Remember all those phony emails that purport to be from your bank, asking you to click on a link and turn over your account information?
Cyber experts say criminals have moved on and are using new methods.
A cybersecurity banking official told a House Financial Services panel Friday that criminals are now sending emails claiming to be from someone other than your bank. Newer scams use The National Automatic Clearing House Association, the Electronic Federal Tax Payment System, the U.S. Postal Service, private delivery firms, telecommunications companies and social media providers.
One thing hasn't changed. Once an unsuspecting user clicks on a link, he or she is redirected to a server that downloads malicious software onto the victim's computer. The software captures the user's online banking credentials as they are typed
Called "phishing," this tactic involves sending an email that falsely claims to be an established legitimate enterprise in an attempt to trick the user into turning over information.
Michele Cantley, testifying on behalf of the Financial Services Information Sharing & Analysis Center, said that phishing "remains the most popular attack method that criminals use to infect victims' machines."
The center is a nonprofit organization funded by financial services companies, commercial banks, credit unions, brokerage firms, insurance companies, exchanges and clearing houses, and payment processors.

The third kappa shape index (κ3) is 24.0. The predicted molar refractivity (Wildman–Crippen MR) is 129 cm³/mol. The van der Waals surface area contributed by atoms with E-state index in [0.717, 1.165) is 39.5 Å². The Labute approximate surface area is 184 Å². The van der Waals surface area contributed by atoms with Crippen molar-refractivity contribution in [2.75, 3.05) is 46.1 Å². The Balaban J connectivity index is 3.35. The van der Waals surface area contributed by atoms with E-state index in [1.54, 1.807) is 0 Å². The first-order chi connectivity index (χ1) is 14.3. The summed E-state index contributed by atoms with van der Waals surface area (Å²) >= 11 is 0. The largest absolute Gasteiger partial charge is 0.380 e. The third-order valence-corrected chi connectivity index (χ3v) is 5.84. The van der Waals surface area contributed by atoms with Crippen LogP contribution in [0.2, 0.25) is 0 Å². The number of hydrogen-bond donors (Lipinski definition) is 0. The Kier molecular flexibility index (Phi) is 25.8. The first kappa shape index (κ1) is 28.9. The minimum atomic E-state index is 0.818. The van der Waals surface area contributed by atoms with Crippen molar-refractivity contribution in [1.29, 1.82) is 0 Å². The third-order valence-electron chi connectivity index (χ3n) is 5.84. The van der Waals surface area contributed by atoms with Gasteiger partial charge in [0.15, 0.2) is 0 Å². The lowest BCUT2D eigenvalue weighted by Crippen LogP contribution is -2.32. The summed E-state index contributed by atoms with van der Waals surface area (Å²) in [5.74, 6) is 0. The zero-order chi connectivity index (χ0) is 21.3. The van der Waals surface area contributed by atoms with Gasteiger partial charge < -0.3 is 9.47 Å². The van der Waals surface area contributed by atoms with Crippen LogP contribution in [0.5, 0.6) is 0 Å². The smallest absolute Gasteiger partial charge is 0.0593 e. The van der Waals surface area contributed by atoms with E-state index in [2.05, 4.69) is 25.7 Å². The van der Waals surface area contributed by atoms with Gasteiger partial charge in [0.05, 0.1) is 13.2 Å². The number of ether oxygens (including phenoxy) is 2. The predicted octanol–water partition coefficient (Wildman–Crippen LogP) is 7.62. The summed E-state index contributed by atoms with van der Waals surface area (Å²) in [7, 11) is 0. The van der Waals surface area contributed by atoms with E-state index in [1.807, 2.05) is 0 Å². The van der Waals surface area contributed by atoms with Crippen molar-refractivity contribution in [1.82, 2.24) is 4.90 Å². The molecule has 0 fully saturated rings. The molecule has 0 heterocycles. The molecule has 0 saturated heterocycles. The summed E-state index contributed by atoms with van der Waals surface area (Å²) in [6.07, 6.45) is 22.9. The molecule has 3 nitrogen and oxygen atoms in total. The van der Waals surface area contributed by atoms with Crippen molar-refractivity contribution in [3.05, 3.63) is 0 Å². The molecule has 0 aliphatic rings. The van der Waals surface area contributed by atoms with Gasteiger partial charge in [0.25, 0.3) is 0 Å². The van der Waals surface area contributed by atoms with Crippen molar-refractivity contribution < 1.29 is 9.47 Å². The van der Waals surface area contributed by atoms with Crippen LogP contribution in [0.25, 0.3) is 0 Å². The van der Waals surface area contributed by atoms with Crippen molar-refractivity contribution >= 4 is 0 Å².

She said criminals are also using malicious advertisements, which appear on search engines and prominent news sites. When a user clicks on the link, malware gets downloaded onto his or her computer.
"A more recent method involves fraudulent messages sent from social media sites," she said. "These may include bogus friend requests, for example, that include links to malicious sites."
Cantley's organization, along with the Microsoft and the Electronic Payments Association, has gone on the offensive against phishing scams. They used a creative legal strategy as part of a civil lawsuit filed earlier this year to disrupt a major cybercrime operation that used malicious software to allegedly steal $100 million from consumers over the last five years.
The lawsuit targeted a global network of computers under the remote control of a criminal group that stole personal information, financial credentials and money, according to court records. The network, known as Zeus, has not been eliminated, but the action has made it much more difficult and expensive for the criminals to operate.
Mark Graff, vice president of the NASDAQ OMX Group, told the panel that his organization is not only concerned about rogue hackers or organized crime, but also attacks backed by national governments.
"It is not reasonable to expect individual companies, no matter how large or sophisticated, to independently stave off cyberattacks coordinated and backed by a foreign government," he said. "If our headquarters or our physical infrastructure were under attack from foreign missiles, the U.S. government would work with us to defend our company.
"The same needs to be true for cyberattacks, especially since the U.S. government is equally under attack from these foreign entities."
NASDAQ OMX Group owns and operates 24 markets, 3 clearing houses, and 5 central securities depositories, spanning six continents.
Associated Press writer Richard Lardner contributed to this report.